(0 + 1 + 22 + ) = (0) +

      1(0, 1) + 22(0, 1, 2) + , (12)

      where each coefficient only depends of the quantities

      0, 1, 2,, . Combining the expansions of (11) and (12), equalling coefficients of , equation (7) gives rise to an infinite system of equations.




      , = 0,1, (15)

      (0) =
      (1) = (0)
      (2) = 1(0, 1)
      (+1) = (0, 1, , ),
      (0) =
      (1) = (0)
      (2) = 1(0, 1)
      (+1) = (0, 1, , ),


      Figure 1: Geometric interpretation of the Newton-Raphson


      The iterative process is repeated until the -intercept of the tangent line matches the equation root or when the difference between two successive approximations fulfils an already defined tolerance error. The Newton-Raphson method exhibits quadratic convergence given by the fact that

      significant numbers double on each iteration [6]. lthough the NR method is efficient, if the equation possess multiple roots, multiple turning points or a steep slope in the vicinity of the root, then, the probabilities of the algorithm to diverge or oscillate increase [3, 39].

    4. HOMOTOPY CONTINUATION METHOD. Obtaining multiple solutions using local convergencemethods is complicated since they can obtain unique solutions based on the initial condition established at the beginning of the process. Besides, these methods do not provide information about the existence of additional solutions. Nevertheless, homotopy continuation methods allows solving a system of nonlinear equations like this:

      () = 0, : , (16) for multiple solutions. The original system can be

      expressed as:

    5. SINGLE OPERATION POINT CASE.The computer setup to perform analysis on this paper is as follows: Intel 3 CPU, speed of 2.40GHz, 3 of RAM, Windows 7 Ultimate 64 bits operating system, and the software environment (Maple 17 mathematical and simulation software).

      (, ) = () + (1 )(), (17)

      where (()) = (, ): +1 , , [0,1]. Function () is a auxiliar function that has known, or trivial solution. If = 0, then a known, or trivial, solution for

      () is obtained. If = 1, solutions of the original system

      () are found. By this method, homotopy continuation generates a set of solutions 1(0) for the system () = 0. All the available solutions to solve the system during the continuous deformation are found from = 0 to = 1. Figure 2 shows an schematic diagram of the Homotopy continuation method procedure. This is described step by step as follows:

      Step 1. Define the nonlinear equation that models the problem to solve. It has the form (16), where represents the

      variable(s) of the problem. Then, we define 0, the point where the homotopy begins.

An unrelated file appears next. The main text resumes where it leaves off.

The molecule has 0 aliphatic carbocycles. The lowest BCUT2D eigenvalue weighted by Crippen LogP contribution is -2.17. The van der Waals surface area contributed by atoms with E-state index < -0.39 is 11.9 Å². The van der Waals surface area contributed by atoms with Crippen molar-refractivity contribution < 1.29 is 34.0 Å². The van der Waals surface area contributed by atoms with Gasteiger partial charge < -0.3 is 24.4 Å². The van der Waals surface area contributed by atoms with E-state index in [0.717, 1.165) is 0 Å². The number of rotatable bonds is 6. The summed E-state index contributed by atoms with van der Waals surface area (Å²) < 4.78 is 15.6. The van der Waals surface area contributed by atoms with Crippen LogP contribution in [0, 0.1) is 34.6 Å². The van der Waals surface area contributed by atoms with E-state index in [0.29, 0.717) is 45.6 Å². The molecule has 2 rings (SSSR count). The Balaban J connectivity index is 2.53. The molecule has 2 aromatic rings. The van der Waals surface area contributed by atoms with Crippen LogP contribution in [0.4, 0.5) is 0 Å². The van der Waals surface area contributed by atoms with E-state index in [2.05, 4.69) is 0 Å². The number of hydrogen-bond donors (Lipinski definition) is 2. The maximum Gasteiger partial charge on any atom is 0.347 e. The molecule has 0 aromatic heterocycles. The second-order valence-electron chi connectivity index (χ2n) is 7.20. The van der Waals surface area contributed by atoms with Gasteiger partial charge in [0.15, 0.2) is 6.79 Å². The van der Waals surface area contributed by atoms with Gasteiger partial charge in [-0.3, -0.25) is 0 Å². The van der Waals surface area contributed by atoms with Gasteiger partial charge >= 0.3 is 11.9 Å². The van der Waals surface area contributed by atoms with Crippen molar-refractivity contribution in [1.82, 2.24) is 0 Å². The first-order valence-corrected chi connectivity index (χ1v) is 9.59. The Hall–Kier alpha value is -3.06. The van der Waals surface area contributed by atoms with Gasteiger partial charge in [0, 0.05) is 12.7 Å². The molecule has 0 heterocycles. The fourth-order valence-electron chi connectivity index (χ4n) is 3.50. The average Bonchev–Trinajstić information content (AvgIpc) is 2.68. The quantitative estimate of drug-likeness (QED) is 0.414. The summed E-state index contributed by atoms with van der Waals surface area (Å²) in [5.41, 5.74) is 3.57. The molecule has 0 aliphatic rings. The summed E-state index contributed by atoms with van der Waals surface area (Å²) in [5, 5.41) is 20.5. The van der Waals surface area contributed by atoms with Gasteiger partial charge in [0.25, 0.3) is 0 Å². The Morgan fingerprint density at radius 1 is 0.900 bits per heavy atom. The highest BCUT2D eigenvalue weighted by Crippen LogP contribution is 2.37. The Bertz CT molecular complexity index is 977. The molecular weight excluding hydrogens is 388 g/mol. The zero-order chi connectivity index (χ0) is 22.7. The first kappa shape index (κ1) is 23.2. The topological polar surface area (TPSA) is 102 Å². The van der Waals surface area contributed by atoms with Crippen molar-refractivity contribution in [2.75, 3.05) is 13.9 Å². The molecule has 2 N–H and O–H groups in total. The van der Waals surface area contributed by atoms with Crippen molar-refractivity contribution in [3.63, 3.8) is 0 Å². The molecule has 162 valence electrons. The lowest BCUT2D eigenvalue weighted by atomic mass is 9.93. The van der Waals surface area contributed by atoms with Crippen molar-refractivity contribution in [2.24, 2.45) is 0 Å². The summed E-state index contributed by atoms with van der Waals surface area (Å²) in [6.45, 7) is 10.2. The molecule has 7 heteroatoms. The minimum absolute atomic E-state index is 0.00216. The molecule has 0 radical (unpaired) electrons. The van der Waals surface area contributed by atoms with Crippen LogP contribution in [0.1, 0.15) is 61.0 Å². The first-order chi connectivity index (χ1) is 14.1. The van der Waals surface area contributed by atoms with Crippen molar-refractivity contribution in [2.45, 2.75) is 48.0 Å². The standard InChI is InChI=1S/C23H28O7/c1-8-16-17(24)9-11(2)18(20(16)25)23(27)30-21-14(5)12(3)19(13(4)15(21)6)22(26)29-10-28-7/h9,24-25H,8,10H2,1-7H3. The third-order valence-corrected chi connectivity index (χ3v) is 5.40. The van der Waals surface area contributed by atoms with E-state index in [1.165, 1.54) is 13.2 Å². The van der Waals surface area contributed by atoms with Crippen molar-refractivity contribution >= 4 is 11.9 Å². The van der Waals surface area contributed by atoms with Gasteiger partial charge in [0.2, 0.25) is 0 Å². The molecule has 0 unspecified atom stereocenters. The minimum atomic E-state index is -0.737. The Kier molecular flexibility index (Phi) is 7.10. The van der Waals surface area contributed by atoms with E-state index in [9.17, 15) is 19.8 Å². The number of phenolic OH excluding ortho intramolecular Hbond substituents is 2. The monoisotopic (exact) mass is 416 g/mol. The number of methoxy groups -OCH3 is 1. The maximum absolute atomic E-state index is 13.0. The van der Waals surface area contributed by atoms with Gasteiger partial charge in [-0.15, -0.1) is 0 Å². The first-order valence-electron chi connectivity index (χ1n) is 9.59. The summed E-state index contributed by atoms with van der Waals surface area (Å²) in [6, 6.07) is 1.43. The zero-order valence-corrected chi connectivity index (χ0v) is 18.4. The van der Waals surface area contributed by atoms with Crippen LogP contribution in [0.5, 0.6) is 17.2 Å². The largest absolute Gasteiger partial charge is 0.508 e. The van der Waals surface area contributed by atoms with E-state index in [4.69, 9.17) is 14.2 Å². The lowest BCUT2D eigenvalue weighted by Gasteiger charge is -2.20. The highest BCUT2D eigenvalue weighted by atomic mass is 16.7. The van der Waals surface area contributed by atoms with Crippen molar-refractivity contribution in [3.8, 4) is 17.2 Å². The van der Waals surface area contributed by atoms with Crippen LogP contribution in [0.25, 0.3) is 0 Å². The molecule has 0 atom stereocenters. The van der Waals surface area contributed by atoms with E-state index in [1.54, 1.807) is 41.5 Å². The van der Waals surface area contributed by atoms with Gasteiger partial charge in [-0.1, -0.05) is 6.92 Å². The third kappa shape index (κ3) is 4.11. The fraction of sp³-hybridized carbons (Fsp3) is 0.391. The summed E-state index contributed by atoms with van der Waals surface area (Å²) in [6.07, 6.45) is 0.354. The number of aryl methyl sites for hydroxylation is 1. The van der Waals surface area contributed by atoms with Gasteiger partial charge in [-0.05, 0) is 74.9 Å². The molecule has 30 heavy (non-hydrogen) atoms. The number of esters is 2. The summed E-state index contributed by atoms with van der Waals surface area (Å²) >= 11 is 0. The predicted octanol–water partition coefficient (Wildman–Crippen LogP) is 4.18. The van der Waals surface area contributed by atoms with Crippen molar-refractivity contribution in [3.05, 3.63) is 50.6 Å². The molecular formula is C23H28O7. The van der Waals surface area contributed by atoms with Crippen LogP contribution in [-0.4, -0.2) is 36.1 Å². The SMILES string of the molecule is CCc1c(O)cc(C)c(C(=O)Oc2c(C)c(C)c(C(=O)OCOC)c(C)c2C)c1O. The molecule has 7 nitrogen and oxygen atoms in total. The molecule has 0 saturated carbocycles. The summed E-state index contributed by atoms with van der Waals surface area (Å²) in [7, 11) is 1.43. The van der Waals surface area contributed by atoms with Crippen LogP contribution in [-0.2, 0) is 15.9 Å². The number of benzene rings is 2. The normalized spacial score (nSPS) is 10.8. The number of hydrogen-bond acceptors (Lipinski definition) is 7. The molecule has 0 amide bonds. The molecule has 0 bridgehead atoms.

Step 2. The starting point of the algorithm. is the maximum number of roots to search in the system, is the homotopic parameter and is the counter loop for algorithm. Therefore, we assign 0 = 0, = 0, = 0, = 0, = 0,

      Step 3. This step in the algorithm involves two stages. First, Euler method is applied in order to perform a prediction; starting from (, ) an Euler based prediction is

      made under a tangential scheme to obtain (, ). The second part of this step consists in applying an iterative method to correct the estimation obtained from Euler method and thus to obtain a point over ( + 1, +1) trajectory, see Fig. 2.

      Step 4. In case a crossing at = 1 is detected, then, a jump to step 5 is performed. Otherwise, step 3 is repeated.

      Step 5. Once a crossing at = 1 is detected, points 1 y

      2 are utilized to interpolate 3 over = 1 [35].

      Figure 2: Homotopy continuation method procedure.

      On electronics, the rectifier diode is one of the most important fundamental semiconductor devices; one of their main applications is to perform half-wave rectification of a single-phase supply. This process allows converting alternating current (AC) to direct current (DC) [32, 40]. Now it is proposed, as case study, a series circuit containing a single independent voltage source, one resistor and two diodes; assuming that each diode has different saturation current . The circuit is depicted in Figure 3.

      Step 6. The interpolated 3 point is used as the initial point of NR method; this procedure is done to improve the root precision [23].

      Step 7. If the maximum number of roots is achieved, then it is proceeded to store the found roots and the trajectory is plotted; otherwise, the cycle is repeated at step 3.

      Figure 3: Series circuit with two diodes.

      Using Shockley diode equation [32, 33], that approximatives the behaviour of the diode as follows

      three equations using NR, the circuit current is



      (exp () 1), (18)

      where is the diode current, in Amperes; is the voltage across the diode, in Volts; is the reverse bias saturation current (or scale current); is the magnitude of the charge of an electron, its value is 1.602 × 1019 Coulomb; is the absolute temperature of the – junction; is the Boltzmann constant, its value is 1.380649 × 10231; is the ideality factor, also known as the quality factor or sometimes emission coefficient, depends on the fabrication process, its value is 1 for germanium and 2 for silicon. The